Both regulations are scheduled to be implemented on Jan. 1, 2020. The USDA published the final rule for GMOs in December, specifying that the term will be “bioengineered.” The Nutrition Facts panel will show more facts, most notably an entry for “added sugars.”

Melissa Grzybowski, a regulatory specialist with Food Consulting Co. (www.foodlabels.com), isn’t surprised at these measures going through, given their years of momentum.

“The Nutrition Facts label was well on its way and many companies had already made the changes,” Grzybowski says. “It's not surprising FDA continued this initiative. The USDA was required by law to determine GMO labeling regulations. This initiative also seemed to be well on its way.”

However, others suggest that the follow-through may be at least in part due to the leadership of FDA Commissioner Scott Gottlieb. Allen Sayler, senior director of food consulting services at EAS Consulting Group LLC (easconsultinggroup.com), calls Gottlieb “a tireless advocate for food safety and for FDA” who is committed to a professional approach.

“It appears that Dr. Gottlieb has the full confidence of the administration, and he has gone forward with a number of initiatives that seem to indicate that when it comes to food safety, this is not a political issue with this administration,” Sayler says.

The result, he says, is that prior initiatives in food regulation probably will be allowed to move forward: “This administration has not made an effort to initiate new food safety-based regulations, [but] it doesn’t appear that it has impeded the ongoing effort to implement what has already been started by the prior administration.”

The USDA and FDA also have taken a positive attitude in their routine regulatory interactions, says Andrew Lorenz, president of We R Food Safety! (werfoodsafety.com), a consulting firm specializing in compliance and safety issues.

“On the USDA side we are seeing the current acting administrator doing outreach to both the industry and the various consumer groups,” Lorenz says. “Overall, senior USDA FSIS [Food Safety and Inspection Service] management under the acting administrator has been positive. On the FDA side we are seeing a similar trend.”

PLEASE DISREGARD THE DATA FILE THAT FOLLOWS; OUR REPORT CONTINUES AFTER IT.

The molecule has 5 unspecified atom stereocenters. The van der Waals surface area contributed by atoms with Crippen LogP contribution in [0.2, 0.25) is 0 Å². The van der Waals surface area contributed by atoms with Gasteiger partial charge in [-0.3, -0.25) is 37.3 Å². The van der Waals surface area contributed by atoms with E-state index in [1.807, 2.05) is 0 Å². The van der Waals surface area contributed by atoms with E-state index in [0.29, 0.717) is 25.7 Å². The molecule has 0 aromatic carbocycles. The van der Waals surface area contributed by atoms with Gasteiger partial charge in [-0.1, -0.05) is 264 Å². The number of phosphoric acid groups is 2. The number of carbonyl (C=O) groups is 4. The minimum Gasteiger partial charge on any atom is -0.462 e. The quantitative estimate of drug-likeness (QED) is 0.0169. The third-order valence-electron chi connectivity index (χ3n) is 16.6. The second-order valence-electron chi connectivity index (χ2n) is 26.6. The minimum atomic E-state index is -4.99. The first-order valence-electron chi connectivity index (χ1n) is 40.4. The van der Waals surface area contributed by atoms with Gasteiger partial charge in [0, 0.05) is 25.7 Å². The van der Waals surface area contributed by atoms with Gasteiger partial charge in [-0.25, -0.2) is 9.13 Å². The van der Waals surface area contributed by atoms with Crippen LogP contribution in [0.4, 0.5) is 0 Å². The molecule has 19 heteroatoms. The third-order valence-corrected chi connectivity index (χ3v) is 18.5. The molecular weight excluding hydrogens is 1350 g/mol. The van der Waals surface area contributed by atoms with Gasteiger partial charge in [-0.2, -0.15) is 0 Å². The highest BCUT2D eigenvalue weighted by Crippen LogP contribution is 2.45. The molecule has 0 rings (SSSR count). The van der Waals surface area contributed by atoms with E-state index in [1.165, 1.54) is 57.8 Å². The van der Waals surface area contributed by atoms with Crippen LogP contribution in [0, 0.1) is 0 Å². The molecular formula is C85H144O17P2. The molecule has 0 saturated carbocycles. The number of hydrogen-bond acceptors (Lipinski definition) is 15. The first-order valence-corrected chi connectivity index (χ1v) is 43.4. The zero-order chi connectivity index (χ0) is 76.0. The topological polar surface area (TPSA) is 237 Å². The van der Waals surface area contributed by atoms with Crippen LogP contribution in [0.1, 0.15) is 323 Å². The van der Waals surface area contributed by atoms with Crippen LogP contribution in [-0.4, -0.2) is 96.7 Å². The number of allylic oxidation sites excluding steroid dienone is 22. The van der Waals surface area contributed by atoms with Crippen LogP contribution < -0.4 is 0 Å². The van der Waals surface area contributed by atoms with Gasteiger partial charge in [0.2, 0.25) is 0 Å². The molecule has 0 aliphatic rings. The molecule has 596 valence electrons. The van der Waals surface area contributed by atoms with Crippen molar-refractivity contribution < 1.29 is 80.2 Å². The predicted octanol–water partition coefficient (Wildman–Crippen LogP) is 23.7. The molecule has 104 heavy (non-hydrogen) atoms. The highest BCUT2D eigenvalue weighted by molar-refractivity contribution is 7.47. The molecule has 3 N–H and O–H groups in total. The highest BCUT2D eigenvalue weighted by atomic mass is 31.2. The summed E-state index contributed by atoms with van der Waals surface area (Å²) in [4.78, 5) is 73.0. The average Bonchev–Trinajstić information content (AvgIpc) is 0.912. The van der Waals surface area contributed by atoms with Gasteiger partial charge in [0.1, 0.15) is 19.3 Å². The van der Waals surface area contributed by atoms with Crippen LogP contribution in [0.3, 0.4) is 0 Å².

But for 35 days, from late December to January, there was a huge disruption in that positivity: Inspectors weren’t getting paid. A large contingent of both USDA and FDA inspectors had their paychecks delayed since the start of 2019 due to a government shutdown. As of press time, the shutdown was suspended but not resolved. 

Immigration imbroglio

There’s another labor issue that’s liable to affect the food industry long after the shutdown is forgotten: Trump’s attitude toward immigration.

Many sectors of the food industry depend on immigrants, including undocumented immigrants, as a source of labor. Trump, of course, made curtailing illegal immigration the cornerstone of his campaign. His administration has followed through, at least in terms of enforcement.

The Immigration and Customs Enforcement service (ICE) conducted numerous enforcement actions on food processing facilities during 2018. Some of the higher-profile ones include: a meat processing plant in Morristown, Tenn., raided on April 6, with 97 arrests; a bakery in Chicago, audited in June and July, with a net loss of about 800 workers, or roughly a third of its workforce; a meat processing plant in Salem, Ohio, raided on June 19 with 146 arrests; a tomato plant, a potato processing facility and a cattle feedlot, all in O’Neill, Neb., raided on Aug. 8, with 133 total arrests.

In fiscal 2018, which ended in October, ICE conducted 5,981 workplace audits (for all business sectors, not just food) and filed 779 criminal charges, a 10-year record, according to an analysis by USA Today. Interestingly, of those 779 charges, 113 were against management employees, a rise of 82 percent over the previous fiscal year – but the 666 charges against workers constituted a rise of 812 percent.

The labor situation probably will be tricky for the food industry for a while. Immigrants often are the best if not only labor option for many food plants, due to factors like remote location, seasonality and unpleasant work conditions. An unemployment rate of only 3.9 percent at the end of 2018 increases the labor squeeze. But the Trump administration is unlikely to scale back aggressive immigration law enforcement in the workplace, as the Obama administration did in 2013 – and Trump will undoubtedly enjoy political support for that position.

Our 2019 Manufacturing Outlook touches on immigration as it relates to the labor force 

More generally, Trump’s political success when it comes to food will depend on whether most people are able to buy it. With low unemployment and low inflation, they probably will. During Trump’s term so far, food prices have risen only about 1 percent for a family of four.

Peel, however, believes that if tariffs stay in place over the long term, consumers will eventually feel the effects.

“At some level, I think there’s a feeling out there that, well, the economy is still strong, so [the trade war] isn’t really having an impact,” he says. “My reaction is, the economy has taken a bunch of body blows, and taken them well so far, but at some point, the cumulative effect is that it will start to have an impact.”